King Charles I
King Charles I
by William Marshall
etching and line engraving, published 1649
5 1/2 in. x 7 in. (141 mm x 178 mm) paper size
Artistback to top
- William Marshall (circa 1617-1649), Engraver. Artist associated with 189 portraits, Sitter in 4 portraits.
This portraitback to top
Published just ten days after the King's execution, Eikon Basilike (The Image of the King) claimed to be a personal account of his suffering. Combining a moral justification of his reign with prayers of forgiveness for his executioners, it was a masterpiece of propaganda and became one of the most popular books of the seventeenth century. Parliament commissioned John Milton to write a theological riposte, but Eikonoklastes (the Iconoclast) failed to dislodge the popular perception of Charles I as a Christian martyr. This allegorical frontispiece shows Charles I receiving a crown of thorns. In this way, the suffering of the King is explicitly likened to the Passion of Christ.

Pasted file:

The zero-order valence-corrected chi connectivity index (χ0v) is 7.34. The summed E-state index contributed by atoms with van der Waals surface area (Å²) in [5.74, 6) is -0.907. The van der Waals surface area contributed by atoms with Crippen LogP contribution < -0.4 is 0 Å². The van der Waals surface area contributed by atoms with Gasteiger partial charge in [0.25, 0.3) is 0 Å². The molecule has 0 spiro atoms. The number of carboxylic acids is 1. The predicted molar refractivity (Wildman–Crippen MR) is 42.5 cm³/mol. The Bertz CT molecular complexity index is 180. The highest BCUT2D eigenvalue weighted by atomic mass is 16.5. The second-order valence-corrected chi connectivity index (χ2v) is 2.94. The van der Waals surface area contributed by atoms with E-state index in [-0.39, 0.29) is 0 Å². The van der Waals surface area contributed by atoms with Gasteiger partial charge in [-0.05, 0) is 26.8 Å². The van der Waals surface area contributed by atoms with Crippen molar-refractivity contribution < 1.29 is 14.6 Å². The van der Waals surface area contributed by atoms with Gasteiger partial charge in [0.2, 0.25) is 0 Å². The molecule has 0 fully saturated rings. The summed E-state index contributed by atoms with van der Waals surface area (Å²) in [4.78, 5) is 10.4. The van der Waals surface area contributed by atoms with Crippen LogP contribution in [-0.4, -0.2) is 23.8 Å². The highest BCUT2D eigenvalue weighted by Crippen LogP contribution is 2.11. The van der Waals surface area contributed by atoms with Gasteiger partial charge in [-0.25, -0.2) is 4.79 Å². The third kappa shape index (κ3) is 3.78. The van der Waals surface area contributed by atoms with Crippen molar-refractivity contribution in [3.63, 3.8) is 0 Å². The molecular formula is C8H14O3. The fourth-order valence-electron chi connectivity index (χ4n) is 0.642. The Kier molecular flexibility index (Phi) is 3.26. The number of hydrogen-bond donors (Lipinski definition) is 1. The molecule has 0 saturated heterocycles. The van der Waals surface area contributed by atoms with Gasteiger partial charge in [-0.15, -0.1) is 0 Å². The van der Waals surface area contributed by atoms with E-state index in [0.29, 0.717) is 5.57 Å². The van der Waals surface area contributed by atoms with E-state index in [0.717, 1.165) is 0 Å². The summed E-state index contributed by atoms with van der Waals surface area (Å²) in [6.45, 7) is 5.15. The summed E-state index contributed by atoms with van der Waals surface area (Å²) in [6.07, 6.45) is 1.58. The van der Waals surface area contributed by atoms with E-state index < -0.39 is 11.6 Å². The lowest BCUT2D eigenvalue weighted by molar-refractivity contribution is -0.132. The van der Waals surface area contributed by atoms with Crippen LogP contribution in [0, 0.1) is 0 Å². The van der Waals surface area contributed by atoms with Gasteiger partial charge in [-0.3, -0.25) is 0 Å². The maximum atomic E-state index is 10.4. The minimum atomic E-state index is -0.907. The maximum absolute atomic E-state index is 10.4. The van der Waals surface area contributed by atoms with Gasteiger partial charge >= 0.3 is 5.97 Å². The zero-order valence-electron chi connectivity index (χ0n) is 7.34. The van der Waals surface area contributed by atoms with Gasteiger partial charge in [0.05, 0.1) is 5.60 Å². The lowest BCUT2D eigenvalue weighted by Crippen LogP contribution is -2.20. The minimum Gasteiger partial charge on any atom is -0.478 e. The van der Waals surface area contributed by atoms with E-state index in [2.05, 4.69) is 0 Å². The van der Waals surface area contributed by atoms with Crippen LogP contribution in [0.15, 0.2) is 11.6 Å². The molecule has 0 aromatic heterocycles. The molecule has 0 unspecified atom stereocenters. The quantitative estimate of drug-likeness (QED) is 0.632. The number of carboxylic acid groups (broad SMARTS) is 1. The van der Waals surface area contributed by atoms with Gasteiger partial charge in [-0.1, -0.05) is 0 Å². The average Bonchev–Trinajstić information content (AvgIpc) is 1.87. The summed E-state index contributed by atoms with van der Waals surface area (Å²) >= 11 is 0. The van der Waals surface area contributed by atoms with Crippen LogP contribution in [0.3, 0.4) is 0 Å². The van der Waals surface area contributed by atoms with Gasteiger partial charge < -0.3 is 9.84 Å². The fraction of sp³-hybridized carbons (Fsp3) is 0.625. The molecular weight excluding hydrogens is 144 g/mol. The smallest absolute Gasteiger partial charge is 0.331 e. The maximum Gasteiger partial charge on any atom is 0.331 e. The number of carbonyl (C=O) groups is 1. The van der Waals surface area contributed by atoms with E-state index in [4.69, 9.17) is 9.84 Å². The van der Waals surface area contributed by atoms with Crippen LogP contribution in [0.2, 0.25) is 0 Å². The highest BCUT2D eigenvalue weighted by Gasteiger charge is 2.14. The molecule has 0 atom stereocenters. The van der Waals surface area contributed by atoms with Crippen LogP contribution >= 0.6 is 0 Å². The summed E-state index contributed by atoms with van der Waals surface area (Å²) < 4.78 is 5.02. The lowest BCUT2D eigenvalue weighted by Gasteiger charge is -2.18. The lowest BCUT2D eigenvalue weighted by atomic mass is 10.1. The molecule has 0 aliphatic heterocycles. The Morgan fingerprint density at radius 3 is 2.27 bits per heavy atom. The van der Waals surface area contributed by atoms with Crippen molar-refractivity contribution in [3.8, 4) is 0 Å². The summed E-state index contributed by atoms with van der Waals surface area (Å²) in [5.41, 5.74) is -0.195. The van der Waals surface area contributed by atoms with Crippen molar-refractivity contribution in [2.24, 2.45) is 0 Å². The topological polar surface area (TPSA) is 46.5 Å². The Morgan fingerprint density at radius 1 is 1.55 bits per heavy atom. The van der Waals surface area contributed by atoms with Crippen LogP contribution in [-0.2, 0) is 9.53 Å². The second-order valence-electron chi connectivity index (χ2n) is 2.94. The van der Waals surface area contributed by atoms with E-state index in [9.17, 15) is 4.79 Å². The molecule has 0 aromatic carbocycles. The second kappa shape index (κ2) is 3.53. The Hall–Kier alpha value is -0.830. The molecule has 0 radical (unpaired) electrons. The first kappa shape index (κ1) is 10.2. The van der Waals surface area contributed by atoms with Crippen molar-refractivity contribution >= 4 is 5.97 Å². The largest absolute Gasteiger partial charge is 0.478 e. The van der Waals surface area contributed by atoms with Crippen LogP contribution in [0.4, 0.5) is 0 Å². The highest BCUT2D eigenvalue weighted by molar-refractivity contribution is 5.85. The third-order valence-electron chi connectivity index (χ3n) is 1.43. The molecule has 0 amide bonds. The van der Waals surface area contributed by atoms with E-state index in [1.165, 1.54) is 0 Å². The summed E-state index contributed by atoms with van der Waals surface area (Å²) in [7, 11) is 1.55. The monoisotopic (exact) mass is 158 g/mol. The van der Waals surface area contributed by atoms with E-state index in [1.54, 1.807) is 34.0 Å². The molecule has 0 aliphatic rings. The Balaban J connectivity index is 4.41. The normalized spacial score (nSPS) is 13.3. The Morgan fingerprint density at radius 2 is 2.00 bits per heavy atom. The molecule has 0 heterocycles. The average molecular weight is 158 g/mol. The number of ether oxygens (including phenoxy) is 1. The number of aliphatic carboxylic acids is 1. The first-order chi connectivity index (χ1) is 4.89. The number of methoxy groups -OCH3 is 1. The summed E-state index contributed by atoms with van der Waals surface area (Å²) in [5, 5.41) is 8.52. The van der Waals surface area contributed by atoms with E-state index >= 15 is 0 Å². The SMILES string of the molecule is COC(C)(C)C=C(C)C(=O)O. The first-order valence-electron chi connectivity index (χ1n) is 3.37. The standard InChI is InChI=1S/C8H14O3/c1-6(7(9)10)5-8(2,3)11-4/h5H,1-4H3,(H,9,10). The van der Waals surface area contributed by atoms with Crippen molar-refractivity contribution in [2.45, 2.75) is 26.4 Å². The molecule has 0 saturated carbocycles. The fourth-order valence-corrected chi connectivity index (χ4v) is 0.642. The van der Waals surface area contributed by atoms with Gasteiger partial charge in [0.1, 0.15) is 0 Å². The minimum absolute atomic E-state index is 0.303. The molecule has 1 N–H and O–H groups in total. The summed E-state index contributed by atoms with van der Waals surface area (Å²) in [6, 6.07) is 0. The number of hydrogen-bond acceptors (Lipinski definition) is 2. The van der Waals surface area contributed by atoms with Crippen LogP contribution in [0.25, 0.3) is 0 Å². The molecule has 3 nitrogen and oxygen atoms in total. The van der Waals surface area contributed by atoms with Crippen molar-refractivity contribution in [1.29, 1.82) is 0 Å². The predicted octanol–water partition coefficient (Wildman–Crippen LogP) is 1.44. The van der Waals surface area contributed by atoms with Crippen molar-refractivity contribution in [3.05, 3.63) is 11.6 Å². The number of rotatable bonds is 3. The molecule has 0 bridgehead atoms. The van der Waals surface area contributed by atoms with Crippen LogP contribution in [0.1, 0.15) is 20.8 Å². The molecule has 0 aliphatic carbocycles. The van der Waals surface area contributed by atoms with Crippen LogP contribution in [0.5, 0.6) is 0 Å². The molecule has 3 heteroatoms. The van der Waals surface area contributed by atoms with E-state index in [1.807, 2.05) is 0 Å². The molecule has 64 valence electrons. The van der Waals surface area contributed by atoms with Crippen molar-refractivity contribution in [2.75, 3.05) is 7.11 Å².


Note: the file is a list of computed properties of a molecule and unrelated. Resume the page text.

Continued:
Linked displays and exhibitionsback to top
- Charles I: King and Martyr (19 July 2008 - 14 December 2008)
Events of 1649back to top
Current affairsCharged with subverting the nation's laws and liberties and cruelly making war against Parliament and the English people, Charles I is found guilty by a court of 159 commissioners, and beheaded outside the Banqueting House, Whitehall.
England is declared a commonwealth and power is entrusted to a Council of State.
Art and scienceEikon Basilike, a self-exonerating account of Charles I's rule, is published days after his death. Allegedly written by the king himself, John Gauden, Bishop of Worcester, claimed authorship after the Restoration. Other tributes followed the king's death giving rise to a royalist cult of Charles the Martyr.
InternationalOliver Cromwell, as lord lieutenant of Ireland, begins his campaign in Ireland to subdue royalist support, and leads English Parliamentarian forces against the Royalist-Confederate coalition. The campaign's bloody massacres, in particular, the Siege of Drogheda and Wexford where Cromwell's troops slaughtered soldiers and civilians alike, became notorious.
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